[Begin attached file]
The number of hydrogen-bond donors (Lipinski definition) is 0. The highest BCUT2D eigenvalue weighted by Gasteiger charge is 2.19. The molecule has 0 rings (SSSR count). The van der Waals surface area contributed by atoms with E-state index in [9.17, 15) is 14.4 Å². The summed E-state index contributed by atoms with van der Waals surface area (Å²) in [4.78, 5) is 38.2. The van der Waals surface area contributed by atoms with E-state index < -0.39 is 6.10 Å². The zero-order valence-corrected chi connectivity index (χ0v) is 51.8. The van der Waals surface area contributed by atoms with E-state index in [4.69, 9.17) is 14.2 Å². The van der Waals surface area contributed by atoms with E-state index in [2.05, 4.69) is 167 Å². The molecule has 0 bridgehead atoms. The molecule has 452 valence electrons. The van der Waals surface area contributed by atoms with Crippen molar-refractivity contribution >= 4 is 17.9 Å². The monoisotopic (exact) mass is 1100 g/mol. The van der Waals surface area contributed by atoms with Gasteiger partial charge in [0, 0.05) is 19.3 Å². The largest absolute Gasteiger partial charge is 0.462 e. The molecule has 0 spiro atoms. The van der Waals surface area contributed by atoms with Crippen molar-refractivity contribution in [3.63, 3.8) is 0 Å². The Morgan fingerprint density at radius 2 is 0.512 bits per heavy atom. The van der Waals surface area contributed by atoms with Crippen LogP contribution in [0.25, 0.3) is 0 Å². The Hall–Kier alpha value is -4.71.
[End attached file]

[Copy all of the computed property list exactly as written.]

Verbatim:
The number of hydrogen-bond donors (Lipinski definition) is 0. The highest BCUT2D eigenvalue weighted by Gasteiger charge is 2.19. The molecule has 0 rings (SSSR count). The van der Waals surface area contributed by atoms with E-state index in [9.17, 15) is 14.4 Å². The summed E-state index contributed by atoms with van der Waals surface area (Å²) in [4.78, 5) is 38.2. The van der Waals surface area contributed by atoms with E-state index < -0.39 is 6.10 Å². The zero-order valence-corrected chi connectivity index (χ0v) is 51.8. The van der Waals surface area contributed by atoms with E-state index in [4.69, 9.17) is 14.2 Å². The van der Waals surface area contributed by atoms with E-state index in [2.05, 4.69) is 167 Å². The molecule has 0 bridgehead atoms. The molecule has 452 valence electrons. The van der Waals surface area contributed by atoms with Crippen molar-refractivity contribution >= 4 is 17.9 Å². The monoisotopic (exact) mass is 1100 g/mol. The van der Waals surface area contributed by atoms with Gasteiger partial charge in [0, 0.05) is 19.3 Å². The largest absolute Gasteiger partial charge is 0.462 e. The molecule has 0 spiro atoms. The van der Waals surface area contributed by atoms with Crippen molar-refractivity contribution in [3.63, 3.8) is 0 Å². The Morgan fingerprint density at radius 2 is 0.512 bits per heavy atom. The van der Waals surface area contributed by atoms with Crippen LogP contribution in [0.25, 0.3) is 0 Å². The Hall–Kier alpha value is -4.71.